LamarGargoyles_DSC5936_CMYK“That’s Jackson you little dummy. Why don’t you ever read the handouts?” Oh. So this was Jacks– wait a minute. Jackson? That place on the news where people went to get shot and/or robbed. This was that? And thus two important thoughts arose in my mind. “What if the tv doesn’t always tell the whole truth?”, and “Maybe there’s more to this Jackson thing than most folk know about.” As the day progressed, and then days after that, my second thought was affirmed. I had seen the place, walked the downtown streets. Met the people. And for the first time in my life, I knew something my parents didn’t. – Jackson was cool.




It’s been a while since my more formative years, and I have come to understand the apprehensions expressed by non Jacksonians about the city. It does have its fair share of problems. But you should know, this city hasn’t fallen to hell. In fact it’s on the rise, with plenty to do and plenty of great people to enjoy. Art. Food. Entertainment. All here. So I challenge you, reader, if you haven’t in a while, come check out the city. It’s better than you remember it.

Written by Joey 


Jackson: photographs by Ken Murphy is available now for purchase. To order a copy, call Lemuria Books at 601.366.7619 or visit us online at 

Robert St. John’s children’s book debut!

This article was originally published in the Clarion-Ledger on Sunday, November 9.  

Robert St. John may be a familiar household name in Mississippi as a writer of cookbooks, a chef, and a restaurateur. Now, “children’s book author” can be added to that list with his debut book for young kids, Fred the Red Frog. Robert collaborated with his artist mother, Dinny St. John, who created the illustrations for the book. A rhyming tale of a red frog that gets up to no good in a grocery store, Fred will be sure to delight families.

In this interview, the St. Johns tell about their creative process, the inspiration behind Fred, and telling stories to children.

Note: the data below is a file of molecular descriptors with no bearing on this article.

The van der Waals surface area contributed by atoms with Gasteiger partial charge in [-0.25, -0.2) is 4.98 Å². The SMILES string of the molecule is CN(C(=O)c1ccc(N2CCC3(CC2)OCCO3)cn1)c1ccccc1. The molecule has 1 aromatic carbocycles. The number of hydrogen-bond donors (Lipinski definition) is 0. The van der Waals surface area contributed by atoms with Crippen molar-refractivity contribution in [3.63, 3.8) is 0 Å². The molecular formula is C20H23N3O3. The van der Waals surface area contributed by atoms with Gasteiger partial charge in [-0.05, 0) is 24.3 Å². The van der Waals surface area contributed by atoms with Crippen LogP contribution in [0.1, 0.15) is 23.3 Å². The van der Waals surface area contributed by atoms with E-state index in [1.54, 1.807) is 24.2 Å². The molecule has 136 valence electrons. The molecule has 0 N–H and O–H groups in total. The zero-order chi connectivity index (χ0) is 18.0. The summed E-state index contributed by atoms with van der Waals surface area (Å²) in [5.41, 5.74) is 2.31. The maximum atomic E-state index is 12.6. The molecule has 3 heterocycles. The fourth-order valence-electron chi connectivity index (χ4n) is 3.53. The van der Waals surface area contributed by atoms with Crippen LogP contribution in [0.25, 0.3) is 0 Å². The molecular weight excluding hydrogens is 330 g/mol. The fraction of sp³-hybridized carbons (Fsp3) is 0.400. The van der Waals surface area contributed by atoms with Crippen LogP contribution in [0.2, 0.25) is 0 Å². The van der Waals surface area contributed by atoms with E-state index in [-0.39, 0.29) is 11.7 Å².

Robert St. John will be signing Fred the Red Frog at Lemuria 5 p.m. on Thursday, November 13.


Where did the idea for Fred the Red Frog come from? Tell me a little bit about the book.

Robert: When my children were young, my wife was in charge of putting the kids to bed most nights. She always read them stories from various children’s books. When I put them to bed, I told stories. Most of the stories were centered on a frog named Fred that lived by the back steps of my boyhood home.

In these stories that I told to my kids, Fred and a boy named Bobby went on wonderfully fun misadventures. The kids loved them and requested the Fred stories over the books we already had on the shelves.

One day I sat down and put one to rhyme. That is the story that made it into this book.

How did you decide that your mother would illustrate this book?

Robert: I love collaborating with people, whether it’s in business or creative pursuits. The greatest joys of my professional career have been the three books I co-authored with Wyatt Waters. Marshall Ramsey and I collaborated on a book several years ago and we had fun doing that.

My mom taught art for 50 years. She just retired this year at the ripe, young age of 81. I had a blast collaborating with her and am looking forward to the book tour as we travel around the state to different schools, kindergartens, and daycare centers.

What medium did you use to illustrate this book? Tell us a little about your involvement in the book.

Dinny: I used Prismacolor Coloring Pencil to create each illustration.

Robert brought me what he had written and asked me if I would do the illustrations. It took a while to do it! I remember our first test run. Robert let Holleman, my granddaughter, show the book at the school library for show-and-tell after the illustrations were painted. Robert read the book as Holleman showed off the photos, and her class loved it. They all wanted a copy.

Out of the many characters you illustrated in this book, who was your favorite character to draw?